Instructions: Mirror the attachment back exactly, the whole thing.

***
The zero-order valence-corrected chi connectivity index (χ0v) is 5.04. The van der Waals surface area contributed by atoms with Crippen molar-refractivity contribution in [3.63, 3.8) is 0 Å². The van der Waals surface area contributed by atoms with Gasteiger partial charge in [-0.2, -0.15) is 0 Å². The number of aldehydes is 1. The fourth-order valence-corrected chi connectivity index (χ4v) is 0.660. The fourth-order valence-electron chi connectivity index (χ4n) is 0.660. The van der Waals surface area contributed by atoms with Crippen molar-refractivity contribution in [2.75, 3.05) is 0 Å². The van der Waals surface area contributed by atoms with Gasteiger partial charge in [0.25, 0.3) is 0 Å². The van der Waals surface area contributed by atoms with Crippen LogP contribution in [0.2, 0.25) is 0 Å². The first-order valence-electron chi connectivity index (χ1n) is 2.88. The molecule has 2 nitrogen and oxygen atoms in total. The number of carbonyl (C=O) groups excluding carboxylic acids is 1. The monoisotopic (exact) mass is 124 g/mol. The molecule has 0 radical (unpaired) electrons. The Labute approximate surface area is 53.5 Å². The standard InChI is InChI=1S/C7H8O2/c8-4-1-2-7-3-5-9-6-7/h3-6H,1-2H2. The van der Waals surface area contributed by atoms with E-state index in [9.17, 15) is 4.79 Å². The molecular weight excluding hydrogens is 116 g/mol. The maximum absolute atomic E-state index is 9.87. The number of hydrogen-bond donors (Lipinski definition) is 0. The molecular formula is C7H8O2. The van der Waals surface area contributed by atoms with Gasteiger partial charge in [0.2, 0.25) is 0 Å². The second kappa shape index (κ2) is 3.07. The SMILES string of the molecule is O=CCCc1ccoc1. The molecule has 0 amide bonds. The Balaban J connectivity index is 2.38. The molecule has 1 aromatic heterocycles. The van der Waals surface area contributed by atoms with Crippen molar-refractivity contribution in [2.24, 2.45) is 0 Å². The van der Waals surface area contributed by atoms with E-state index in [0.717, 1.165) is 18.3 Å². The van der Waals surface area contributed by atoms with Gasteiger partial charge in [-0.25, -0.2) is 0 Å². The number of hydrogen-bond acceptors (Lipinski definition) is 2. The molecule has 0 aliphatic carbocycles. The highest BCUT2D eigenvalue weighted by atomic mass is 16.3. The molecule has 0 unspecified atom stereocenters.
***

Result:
The zero-order valence-corrected chi connectivity index (χ0v) is 5.04. The van der Waals surface area contributed by atoms with Crippen molar-refractivity contribution in [3.63, 3.8) is 0 Å². The van der Waals surface area contributed by atoms with Gasteiger partial charge in [-0.2, -0.15) is 0 Å². The number of aldehydes is 1. The fourth-order valence-corrected chi connectivity index (χ4v) is 0.660. The fourth-order valence-electron chi connectivity index (χ4n) is 0.660. The van der Waals surface area contributed by atoms with Crippen molar-refractivity contribution in [2.75, 3.05) is 0 Å². The van der Waals surface area contributed by atoms with Gasteiger partial charge in [0.25, 0.3) is 0 Å². The van der Waals surface area contributed by atoms with Crippen LogP contribution in [0.2, 0.25) is 0 Å². The first-order valence-electron chi connectivity index (χ1n) is 2.88. The molecule has 2 nitrogen and oxygen atoms in total. The number of carbonyl (C=O) groups excluding carboxylic acids is 1. The monoisotopic (exact) mass is 124 g/mol. The molecule has 0 radical (unpaired) electrons. The Labute approximate surface area is 53.5 Å². The standard InChI is InChI=1S/C7H8O2/c8-4-1-2-7-3-5-9-6-7/h3-6H,1-2H2. The van der Waals surface area contributed by atoms with E-state index in [9.17, 15) is 4.79 Å². The molecular weight excluding hydrogens is 116 g/mol. The maximum absolute atomic E-state index is 9.87. The number of hydrogen-bond donors (Lipinski definition) is 0. The molecular formula is C7H8O2. The van der Waals surface area contributed by atoms with Gasteiger partial charge in [0.2, 0.25) is 0 Å². The second kappa shape index (κ2) is 3.07. The SMILES string of the molecule is O=CCCc1ccoc1. The molecule has 0 amide bonds. The Balaban J connectivity index is 2.38. The molecule has 1 aromatic heterocycles. The van der Waals surface area contributed by atoms with Crippen molar-refractivity contribution in [2.24, 2.45) is 0 Å². The van der Waals surface area contributed by atoms with E-state index in [0.717, 1.165) is 18.3 Å². The van der Waals surface area contributed by atoms with Gasteiger partial charge in [-0.25, -0.2) is 0 Å². The number of hydrogen-bond acceptors (Lipinski definition) is 2. The molecule has 0 aliphatic carbocycles. The highest BCUT2D eigenvalue weighted by atomic mass is 16.3. The molecule has 0 unspecified atom stereocenters.